Op-Ed: Is smearing food on the ‘Mona Lisa’ a productive form of climate change protest?
The ‘Mona Lisa’ (by far the world’s most famous painting and the one everyone has in their mind when they think of art) depicts a reclining female holding a smiley-face looking right at her viewer’s face. In other words, the Mona Lisa is smiling right at you. So it’s no surprise that, while the Mona Lisa was painted in 1507 by the 15thcentury-trained artist Michelangelo, she has many critics.
And it’s no shock either that the Mona Lisa has been an active target of the pro-climate-change lobby.
In a series of articles and opinion pieces published in the US and UK media over the past several years, the pro-global-warming lobby has attacked the painting on the grounds that it’s the most powerful symbol of human vanity – the idealized face of a woman who is “too happy.”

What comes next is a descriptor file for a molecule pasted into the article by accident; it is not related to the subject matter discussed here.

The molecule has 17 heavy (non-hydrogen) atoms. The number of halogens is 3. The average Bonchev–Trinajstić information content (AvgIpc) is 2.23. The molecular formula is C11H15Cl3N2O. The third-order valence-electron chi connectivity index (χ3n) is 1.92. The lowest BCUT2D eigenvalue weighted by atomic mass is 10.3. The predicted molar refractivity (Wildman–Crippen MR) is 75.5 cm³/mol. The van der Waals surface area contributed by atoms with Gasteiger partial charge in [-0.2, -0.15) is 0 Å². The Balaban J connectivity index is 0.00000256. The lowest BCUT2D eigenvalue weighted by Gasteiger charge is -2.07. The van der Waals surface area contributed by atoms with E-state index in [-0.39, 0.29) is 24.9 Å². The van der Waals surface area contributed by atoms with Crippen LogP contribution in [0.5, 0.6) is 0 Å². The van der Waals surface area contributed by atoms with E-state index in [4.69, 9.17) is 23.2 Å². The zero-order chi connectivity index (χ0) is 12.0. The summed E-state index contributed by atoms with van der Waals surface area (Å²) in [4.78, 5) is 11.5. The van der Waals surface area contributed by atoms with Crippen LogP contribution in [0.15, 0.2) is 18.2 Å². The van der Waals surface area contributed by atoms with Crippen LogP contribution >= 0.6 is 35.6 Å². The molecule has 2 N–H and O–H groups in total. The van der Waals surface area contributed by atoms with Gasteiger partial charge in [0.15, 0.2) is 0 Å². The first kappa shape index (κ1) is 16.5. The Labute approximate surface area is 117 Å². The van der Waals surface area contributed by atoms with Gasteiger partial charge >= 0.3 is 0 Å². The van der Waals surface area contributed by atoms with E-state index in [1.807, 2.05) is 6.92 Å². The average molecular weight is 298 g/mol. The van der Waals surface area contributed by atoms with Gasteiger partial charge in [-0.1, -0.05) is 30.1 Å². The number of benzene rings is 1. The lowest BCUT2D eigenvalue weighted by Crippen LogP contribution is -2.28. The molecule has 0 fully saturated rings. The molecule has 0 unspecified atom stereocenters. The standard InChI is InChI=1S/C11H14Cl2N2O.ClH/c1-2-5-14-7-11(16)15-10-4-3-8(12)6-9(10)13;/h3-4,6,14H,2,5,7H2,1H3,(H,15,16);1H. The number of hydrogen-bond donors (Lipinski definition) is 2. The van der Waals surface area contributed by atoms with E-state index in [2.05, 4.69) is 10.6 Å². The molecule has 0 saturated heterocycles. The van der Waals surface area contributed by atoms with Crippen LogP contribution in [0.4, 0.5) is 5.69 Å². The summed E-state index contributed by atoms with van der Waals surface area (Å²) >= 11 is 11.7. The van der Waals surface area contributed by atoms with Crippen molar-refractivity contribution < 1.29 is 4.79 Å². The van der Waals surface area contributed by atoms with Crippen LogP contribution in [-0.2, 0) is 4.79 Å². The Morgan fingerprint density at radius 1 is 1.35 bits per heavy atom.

As is so often the case when the climate lobby gets its way, the world’s first ‘unhappy’ women have become the butt of a lot of laughs. And now comes an American artist named Joe Schmoe, who has tried to bring light – with his satirical work – to the dark side of the matter.
Last week, Schmoe decided to paint his portrait of Madonna on the ‘Mona Lisa’ at the Guggenheim Museum, of New York.
According to Schmoe, a professor of creative writing and art and a prominent activist against the fossil-fuel industry – he’s also a member of the US Climate Caucus – he decided to paint a portrait of the world’s most popular pop artist on the French masterpiece, as a gesture of protest.
The Mona Lisa became such a target for the far-left that, in March 2013, a group of artists including Schmoe, as well as artist David Hockney and poet Robert Hass, created a collage that juxtaposed the Mona Lisa and other famous female icons and images against the words: �